Appraisal myths debunked

It is enforced by the government that a real estate appraiser must be state-licensed to write appraisals for federally-related property transactions in Oklahoma. You also have the right to acquire a copy of the finished report from your lender. Contact OK Appraisals if you have any questions about the appraisal procedure.

Myth: The value that is ascertained by the appraiser should be the same as the market value.

Fact: While most states back the concept that assessed value approximates estimated market value, this generally is not the case. Examples include when interior reconstruction has occurred and the assessor has not seen the improvements, or when homes in the vicinity have not been reassessed for an prolonged period.

Myth: The buyer or the seller will have leverage in the value of the house depending upon for whom the appraiser is working.

Fact: The appraised value of the home does not affect the payment of the appraiser; as a result, the appraiser has no preconceived interest in the opinion of value of the home. Obviously, he will complete his services with impartiality and objectivity regardless for whom the appraisal is created.

Myth: Market value will approximate replacement cost.

Fact: Market value is arrived at through what a willing buyer would be interested in paying a willing seller for a certain home, with neither being under duress to buy or sell. The dollar amount necessary to rebuild a home is what shows the replacement cost.

Myth: Certain formulae, like the price per square foot, are the ways appraisers use to determine the price of a property.

Fact: Appraisers complete an exhaustive analysis of all factors pertaining to the worth of a house, including its location, condition, size, proximity to facilities and recent sale prices of comparable houses.

Myth: In a robust economy - when the worth of properties in a given county are found to be rising by a certain percentage - the costs of individual houses in the area can be expected to increase by that same percentage.

Fact: Any worth at which an appraiser concludes in regards to a certain home is always individualized, based on certain factors pulled from the data of comparable homes and other considerations within the house itself. This is true in good economic times as well as poor.

Have other questions about appraisers, appraising or real estate in Oklahoma County or Oklahoma City, OK?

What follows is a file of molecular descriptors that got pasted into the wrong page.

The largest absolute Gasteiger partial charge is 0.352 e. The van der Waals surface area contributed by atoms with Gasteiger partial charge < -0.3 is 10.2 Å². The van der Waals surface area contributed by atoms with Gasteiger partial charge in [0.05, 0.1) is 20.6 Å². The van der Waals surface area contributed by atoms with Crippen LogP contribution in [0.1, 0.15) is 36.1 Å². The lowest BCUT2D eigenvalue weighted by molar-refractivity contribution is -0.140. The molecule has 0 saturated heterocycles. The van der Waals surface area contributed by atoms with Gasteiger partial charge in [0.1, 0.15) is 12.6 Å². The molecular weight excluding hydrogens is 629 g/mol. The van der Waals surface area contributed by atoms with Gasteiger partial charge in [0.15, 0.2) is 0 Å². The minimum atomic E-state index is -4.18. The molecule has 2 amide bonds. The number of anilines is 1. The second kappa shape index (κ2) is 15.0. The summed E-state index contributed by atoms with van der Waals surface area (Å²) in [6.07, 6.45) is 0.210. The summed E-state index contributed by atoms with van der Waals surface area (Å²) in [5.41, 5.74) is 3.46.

Contact OK Appraisals

Myth: The home's exterior is determinate of the actual value of the house; it is unnecessary to do an interior inspection.

Fact: There are a multitude of different variables that conclude property value; these factors include area, condition, improvements, amenities, and market trends. There's no real way to get all of this data from just examining the house from the outside.

Myth: Because consumers fund appraisals when applying for loans to buy or refinance their home, they own their appraisal report.

Fact: The document is, in fact, legally owned by the lending company - unless the lender "relinquishes its interest" in the document. Home buyers have to be given a version of the document upon written request due to the Equal Credit Opportunity Act.

Myth: Home buyers need not be concerned with what is in their report so long as it meets the needs of their lending company.

Fact: It is very important for consumers to look at a copy of their appraisal report so that they can verify the accuracy of the document, in case they need to question its veracity. Remember, this is probably the most expensive and important investment a consumer will ever make. An report can double as a record for the future, containing a great deal of information - including, but certainly not limited to the legal and physical description of the property, square footage measurements, list of comparable properties in the neighborhood, neighborhood description and a narrative of current real-estate activity and/or market trends in the area.

Myth: There is no reason to hire an appraiser unless you are trying to get an estimate of the value of a house during a sales transaction involving a lender.

Fact: Ordering an appraisal can fulfill a variety of requirements depending on the designations and certifications of the appraiser involved; appraisers can provide a variety of different services, including benefit/cost analysis, tax assessment, legal dispute resolution, and even estate planning.

Myth: An appraisal report is no different than a home inspection report.

Fact: Appraisal reports are nothing like a home inspection. The point of an appraisal report is to find an opinion of fair market value during the appraisal process and the production of the appraisal. The purpose of a home inspector is to approximate the condition of the property and its major components, then create a report on their inspection.